New HBS Application: One Essay, Sept 16 Deadline

Yep, you've got until September 16. Just around the corner!

The new Harvard Business School application was just released, and I am sure it will generate much discussion here and elsewhere on the web. Not only because of the deadline, but because now they are asking for only one essay:

“You’re applying to Harvard Business School. We can see your resume, school transcripts, extra-curricular activities, awards, post-MBA career goals, test scores and what your recommenders have to say about you. What else would you like us to know as we consider your candidacy?”

As Dee Leopold, head of HBS admissions says in her blog,
"That’s it. No word limit. Use your own judgment as to how much to tell us. We have neither a “right answer” nor a “correct length” in mind."

You can find more comments from the HBS admissions director here: http://www.hbs.edu/mba/admissions/Pages/from-the-admissions-director.aspx?showall=1#May30190

and some further analysis over at Poets & Quants: http://poetsandquants.com/2013/05/30/hbs-application-down-to-just-one-e…

Should be fun. What do you think?

 

This is really interesting. A few thoughts:

-I would think more weight will fall on the interview now?

-Would love to get your take on what's most appropriate to discuss, if anything. My first take would be to flesh out something on my resume that would reveal something about my dreams / goals / personality. For example, an extracurricular activity in college or post-college.

-Is the essay optional?

-Something else that's significant - only two recommendations required.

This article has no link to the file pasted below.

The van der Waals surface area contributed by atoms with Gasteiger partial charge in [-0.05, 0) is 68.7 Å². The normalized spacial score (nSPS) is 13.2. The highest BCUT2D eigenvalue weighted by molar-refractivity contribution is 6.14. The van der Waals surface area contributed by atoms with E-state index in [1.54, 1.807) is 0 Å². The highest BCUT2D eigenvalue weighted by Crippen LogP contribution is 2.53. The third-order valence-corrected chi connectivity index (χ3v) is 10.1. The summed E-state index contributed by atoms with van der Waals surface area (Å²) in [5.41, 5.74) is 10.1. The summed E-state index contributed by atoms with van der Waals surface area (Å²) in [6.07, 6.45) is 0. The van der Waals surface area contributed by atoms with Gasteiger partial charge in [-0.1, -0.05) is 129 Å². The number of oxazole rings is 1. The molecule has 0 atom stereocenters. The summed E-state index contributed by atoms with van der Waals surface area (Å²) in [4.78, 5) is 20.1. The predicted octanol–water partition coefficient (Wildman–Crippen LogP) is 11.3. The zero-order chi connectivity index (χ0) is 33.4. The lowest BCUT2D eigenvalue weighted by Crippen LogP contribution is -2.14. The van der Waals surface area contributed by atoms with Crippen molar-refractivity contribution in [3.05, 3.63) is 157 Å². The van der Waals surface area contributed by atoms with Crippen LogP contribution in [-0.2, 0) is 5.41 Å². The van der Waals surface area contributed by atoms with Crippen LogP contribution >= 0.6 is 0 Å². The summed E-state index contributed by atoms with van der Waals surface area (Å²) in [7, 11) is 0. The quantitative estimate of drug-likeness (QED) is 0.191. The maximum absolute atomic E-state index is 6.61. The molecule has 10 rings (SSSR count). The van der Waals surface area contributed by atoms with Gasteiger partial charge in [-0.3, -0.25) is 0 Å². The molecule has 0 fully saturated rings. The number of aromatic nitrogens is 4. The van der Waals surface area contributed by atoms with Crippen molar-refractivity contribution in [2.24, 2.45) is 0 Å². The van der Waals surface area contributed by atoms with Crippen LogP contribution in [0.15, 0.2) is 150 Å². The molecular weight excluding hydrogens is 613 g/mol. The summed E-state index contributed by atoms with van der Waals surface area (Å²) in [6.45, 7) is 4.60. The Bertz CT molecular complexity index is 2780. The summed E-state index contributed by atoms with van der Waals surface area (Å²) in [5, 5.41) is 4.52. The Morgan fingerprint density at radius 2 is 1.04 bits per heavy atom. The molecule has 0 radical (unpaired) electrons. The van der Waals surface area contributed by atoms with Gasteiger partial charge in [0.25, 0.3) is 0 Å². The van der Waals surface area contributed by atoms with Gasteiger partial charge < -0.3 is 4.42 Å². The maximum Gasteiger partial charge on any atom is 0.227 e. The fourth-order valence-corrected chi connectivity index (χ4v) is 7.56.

mango123:

-Is the essay optional?

YES! That's the scary part. Here's what the admissions director says in her blog post:

Maybe there will be admits this year who say we don’t need to know anything else beyond the credentials they have already submitted – for them, the application may be “essay-less”.

I'm trying to imagine the applicant who chooses to just send in grades, scores, and a recommendation from David Petraeus.

Betsy Massar Come see me at my Q&A thread http://www.wallstreetoasis.com/forums/b-school-qa-w-betsy-massar-of-master-admissions Ask away!
 
TheTwoHacker:

This is even harder than multiple restricted-topics combined.

Agreed! And harder than Stanford's classic "What is most important to you and why?". Wonder if the GSB is going to change their essays finally....

Betsy Massar Come see me at my Q&A thread http://www.wallstreetoasis.com/forums/b-school-qa-w-betsy-massar-of-master-admissions Ask away!
 
Betsy Massar:
TheTwoHacker:

This is even harder than multiple restricted-topics combined.

Agreed! And harder than Stanford's classic "What is most important to you and why?".
Wonder if the GSB is going to change their essays finally....

if you were to go back to when you applied for HBS, how would you approach this question?
WSO Content & Social Media. Follow us: Linkedin, IG, Facebook, Twitter.
 
Best Response

Translation: stop wasting time re-telling us something we can figure out from your records. Do something different. Be more than just a laundry list of standard-issue achievements.

I approve. Wholeheartedly.

Half my MBA classmates essentially were their records. During those lame "fun fact" introductions they'd say, "I've climbed three mountains over 14k feet," or "I was a regional golf champion in college," or "Last year I visited every continent including Antarctica."

Is that shit bland or what?

I'd dig down to find the person, only to find that the real person essentially stopped growing at roughly age 14, right about the time their status switched over from "puberty" to "working on future HBS application".

Now hopefully HBS will actually reward the behavior they're asking for rather than showing preference to the guy who writes about how the golf championship on his resume really taught him all the life skills he'll ever need.

 
AndyLouis:
bankerella: